The Gay Men’s Sex Survey commissioned by Terrence Higgins Trust has shown that a third of young gay men do not know the most basic facts about STIs and their transmission.
www.ygm.org.uk has been developed by Terrence Higgins Trust in conjunction with health projects, youth groups and young gay men in response to the continuing evidence that young gay men’s health needs are not being met through the sex education and health systems.
The website contains information and advice on coming out, HIV and sexual health, drugs, alcohol, assertiveness and many other issues relevant to young gay men and men questioning their sexuality. Further development of the site will include an area to support anyone working with young gay men including good practice guidelines, training tools and message boards to increase youth and health worker’s access to information, training and support.
Phillip Wragg, Young Gay Men’s Development Officer at Terrence Higgins Trust said: “ygm.org.uk is an indispensable tool for any young man dealing with his sexuality. The lack of education and information in schools means that young men are growing up without any guidance on how to live healthy and fulfilling lives. This site will enable young men to access key information effectively and safely.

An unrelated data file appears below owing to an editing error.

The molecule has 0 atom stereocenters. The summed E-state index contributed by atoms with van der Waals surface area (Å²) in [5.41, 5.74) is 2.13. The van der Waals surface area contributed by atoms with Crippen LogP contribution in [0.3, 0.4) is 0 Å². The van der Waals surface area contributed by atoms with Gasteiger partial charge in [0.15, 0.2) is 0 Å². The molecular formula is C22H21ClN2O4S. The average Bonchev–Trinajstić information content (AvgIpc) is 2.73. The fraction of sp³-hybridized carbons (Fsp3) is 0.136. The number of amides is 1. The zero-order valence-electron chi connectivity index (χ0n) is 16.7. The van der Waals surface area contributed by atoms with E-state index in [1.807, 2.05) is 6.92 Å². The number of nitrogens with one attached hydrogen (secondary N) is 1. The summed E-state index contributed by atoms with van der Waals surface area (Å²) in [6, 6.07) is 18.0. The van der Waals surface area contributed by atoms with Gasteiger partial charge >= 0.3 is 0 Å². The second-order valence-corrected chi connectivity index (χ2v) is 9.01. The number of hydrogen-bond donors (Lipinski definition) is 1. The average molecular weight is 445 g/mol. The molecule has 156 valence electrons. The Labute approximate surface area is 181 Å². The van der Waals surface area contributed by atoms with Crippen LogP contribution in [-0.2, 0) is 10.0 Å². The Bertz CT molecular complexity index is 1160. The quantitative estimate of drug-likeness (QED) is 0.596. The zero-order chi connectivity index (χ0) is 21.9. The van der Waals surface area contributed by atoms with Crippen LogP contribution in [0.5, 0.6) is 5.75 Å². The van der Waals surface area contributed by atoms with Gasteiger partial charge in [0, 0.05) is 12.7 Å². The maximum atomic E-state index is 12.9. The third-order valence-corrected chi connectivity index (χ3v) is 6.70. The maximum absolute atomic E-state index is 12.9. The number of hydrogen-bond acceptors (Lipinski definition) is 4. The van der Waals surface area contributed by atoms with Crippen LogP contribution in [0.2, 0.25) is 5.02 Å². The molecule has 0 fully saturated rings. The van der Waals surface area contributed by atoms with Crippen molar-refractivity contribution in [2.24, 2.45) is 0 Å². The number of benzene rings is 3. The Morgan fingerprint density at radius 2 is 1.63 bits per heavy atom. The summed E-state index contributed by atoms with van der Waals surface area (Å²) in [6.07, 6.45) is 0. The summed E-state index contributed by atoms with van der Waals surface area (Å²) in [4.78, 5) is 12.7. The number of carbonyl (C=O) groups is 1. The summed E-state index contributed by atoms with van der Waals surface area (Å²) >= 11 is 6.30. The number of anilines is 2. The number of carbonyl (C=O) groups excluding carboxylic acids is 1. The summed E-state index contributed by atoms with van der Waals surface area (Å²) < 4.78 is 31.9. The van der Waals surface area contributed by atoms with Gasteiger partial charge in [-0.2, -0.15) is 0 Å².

“There is some fantastic youth work already happening around the country, but until now, there has been no national online resource for young gay men. With ygm.org.uk, the charity aims to do just that, both for those already accessing services and support but also for people who are more isolated or who may be just coming to terms with their sexuality.”
Will Nutland, Head of Gay Men’s Health Promotion at THT says: “Recent findings from the National Gay Men’s Sex Survey demonstrate the continued need to target and support young gay men with health and HIV prevention interventions. Men under 20 have the greatest HIV prevention need. We need to do more to support young gay men around their health at an early age if they are not to be part of the next generation being diagnosed with HIV in ten years time. “